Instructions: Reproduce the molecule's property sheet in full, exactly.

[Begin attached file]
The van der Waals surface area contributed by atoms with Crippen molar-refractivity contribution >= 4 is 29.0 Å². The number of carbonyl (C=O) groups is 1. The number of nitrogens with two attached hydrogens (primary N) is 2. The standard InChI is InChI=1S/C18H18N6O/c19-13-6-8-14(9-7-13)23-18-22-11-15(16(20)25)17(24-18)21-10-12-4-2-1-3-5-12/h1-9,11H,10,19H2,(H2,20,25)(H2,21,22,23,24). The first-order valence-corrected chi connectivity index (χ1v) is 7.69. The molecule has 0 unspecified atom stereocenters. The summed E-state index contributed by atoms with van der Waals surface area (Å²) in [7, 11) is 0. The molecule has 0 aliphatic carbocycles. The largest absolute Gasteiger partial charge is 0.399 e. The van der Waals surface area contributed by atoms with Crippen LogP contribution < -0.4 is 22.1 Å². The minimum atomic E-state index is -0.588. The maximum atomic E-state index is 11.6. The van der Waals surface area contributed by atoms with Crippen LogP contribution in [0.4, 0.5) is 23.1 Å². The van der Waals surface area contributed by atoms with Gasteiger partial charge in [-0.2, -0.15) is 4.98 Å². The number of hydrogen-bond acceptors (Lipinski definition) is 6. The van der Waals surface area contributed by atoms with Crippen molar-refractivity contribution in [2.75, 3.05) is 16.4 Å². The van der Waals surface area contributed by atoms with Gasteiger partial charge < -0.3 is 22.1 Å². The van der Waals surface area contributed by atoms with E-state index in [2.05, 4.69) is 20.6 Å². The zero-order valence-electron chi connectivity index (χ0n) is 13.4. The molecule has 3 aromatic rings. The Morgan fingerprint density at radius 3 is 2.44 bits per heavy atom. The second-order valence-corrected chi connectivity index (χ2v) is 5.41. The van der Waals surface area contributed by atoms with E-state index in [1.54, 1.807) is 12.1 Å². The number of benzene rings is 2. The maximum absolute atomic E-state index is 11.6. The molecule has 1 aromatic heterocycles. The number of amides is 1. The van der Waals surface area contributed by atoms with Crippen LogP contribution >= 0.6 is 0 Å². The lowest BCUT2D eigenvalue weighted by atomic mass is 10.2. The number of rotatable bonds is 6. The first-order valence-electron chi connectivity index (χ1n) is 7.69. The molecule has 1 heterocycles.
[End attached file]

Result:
The van der Waals surface area contributed by atoms with Crippen molar-refractivity contribution >= 4 is 29.0 Å². The number of carbonyl (C=O) groups is 1. The number of nitrogens with two attached hydrogens (primary N) is 2. The standard InChI is InChI=1S/C18H18N6O/c19-13-6-8-14(9-7-13)23-18-22-11-15(16(20)25)17(24-18)21-10-12-4-2-1-3-5-12/h1-9,11H,10,19H2,(H2,20,25)(H2,21,22,23,24). The first-order valence-corrected chi connectivity index (χ1v) is 7.69. The molecule has 0 unspecified atom stereocenters. The summed E-state index contributed by atoms with van der Waals surface area (Å²) in [7, 11) is 0. The molecule has 0 aliphatic carbocycles. The largest absolute Gasteiger partial charge is 0.399 e. The van der Waals surface area contributed by atoms with Crippen LogP contribution < -0.4 is 22.1 Å². The minimum atomic E-state index is -0.588. The maximum atomic E-state index is 11.6. The van der Waals surface area contributed by atoms with Crippen LogP contribution in [0.4, 0.5) is 23.1 Å². The van der Waals surface area contributed by atoms with Gasteiger partial charge in [-0.2, -0.15) is 4.98 Å². The number of hydrogen-bond acceptors (Lipinski definition) is 6. The van der Waals surface area contributed by atoms with Crippen molar-refractivity contribution in [2.75, 3.05) is 16.4 Å². The van der Waals surface area contributed by atoms with Gasteiger partial charge < -0.3 is 22.1 Å². The van der Waals surface area contributed by atoms with E-state index in [2.05, 4.69) is 20.6 Å². The zero-order valence-electron chi connectivity index (χ0n) is 13.4. The molecule has 3 aromatic rings. The Morgan fingerprint density at radius 3 is 2.44 bits per heavy atom. The second-order valence-corrected chi connectivity index (χ2v) is 5.41. The van der Waals surface area contributed by atoms with E-state index in [1.54, 1.807) is 12.1 Å². The number of benzene rings is 2. The maximum absolute atomic E-state index is 11.6. The molecule has 1 aromatic heterocycles. The number of amides is 1. The van der Waals surface area contributed by atoms with Crippen LogP contribution >= 0.6 is 0 Å². The lowest BCUT2D eigenvalue weighted by atomic mass is 10.2. The number of rotatable bonds is 6. The first-order valence-electron chi connectivity index (χ1n) is 7.69. The molecule has 1 heterocycles.